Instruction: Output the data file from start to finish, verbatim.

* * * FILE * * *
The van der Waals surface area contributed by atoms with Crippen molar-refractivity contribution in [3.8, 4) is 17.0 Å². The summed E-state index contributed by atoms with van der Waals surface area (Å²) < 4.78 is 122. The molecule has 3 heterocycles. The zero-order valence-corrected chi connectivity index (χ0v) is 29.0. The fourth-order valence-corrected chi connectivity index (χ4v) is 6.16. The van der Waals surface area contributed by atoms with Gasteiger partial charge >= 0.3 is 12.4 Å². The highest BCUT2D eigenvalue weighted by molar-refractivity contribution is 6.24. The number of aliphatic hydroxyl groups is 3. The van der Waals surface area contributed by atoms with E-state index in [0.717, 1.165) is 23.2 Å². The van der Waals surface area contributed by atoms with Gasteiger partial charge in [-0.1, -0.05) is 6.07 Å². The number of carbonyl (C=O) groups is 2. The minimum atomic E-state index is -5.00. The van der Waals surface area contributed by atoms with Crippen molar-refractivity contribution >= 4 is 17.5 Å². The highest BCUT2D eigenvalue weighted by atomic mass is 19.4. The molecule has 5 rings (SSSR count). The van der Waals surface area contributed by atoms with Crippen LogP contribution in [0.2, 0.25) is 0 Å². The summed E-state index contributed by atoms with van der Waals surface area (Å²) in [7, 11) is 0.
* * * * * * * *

The van der Waals surface area contributed by atoms with Crippen molar-refractivity contribution in [3.8, 4) is 17.0 Å². The summed E-state index contributed by atoms with van der Waals surface area (Å²) < 4.78 is 122. The molecule has 3 heterocycles. The zero-order valence-corrected chi connectivity index (χ0v) is 29.0. The fourth-order valence-corrected chi connectivity index (χ4v) is 6.16. The van der Waals surface area contributed by atoms with Gasteiger partial charge >= 0.3 is 12.4 Å². The highest BCUT2D eigenvalue weighted by molar-refractivity contribution is 6.24. The number of aliphatic hydroxyl groups is 3. The van der Waals surface area contributed by atoms with E-state index in [0.717, 1.165) is 23.2 Å². The van der Waals surface area contributed by atoms with Gasteiger partial charge in [-0.1, -0.05) is 6.07 Å². The number of carbonyl (C=O) groups is 2. The minimum atomic E-state index is -5.00. The van der Waals surface area contributed by atoms with Crippen molar-refractivity contribution >= 4 is 17.5 Å². The highest BCUT2D eigenvalue weighted by atomic mass is 19.4. The molecule has 5 rings (SSSR count). The van der Waals surface area contributed by atoms with Crippen LogP contribution in [0.2, 0.25) is 0 Å². The summed E-state index contributed by atoms with van der Waals surface area (Å²) in [7, 11) is 0.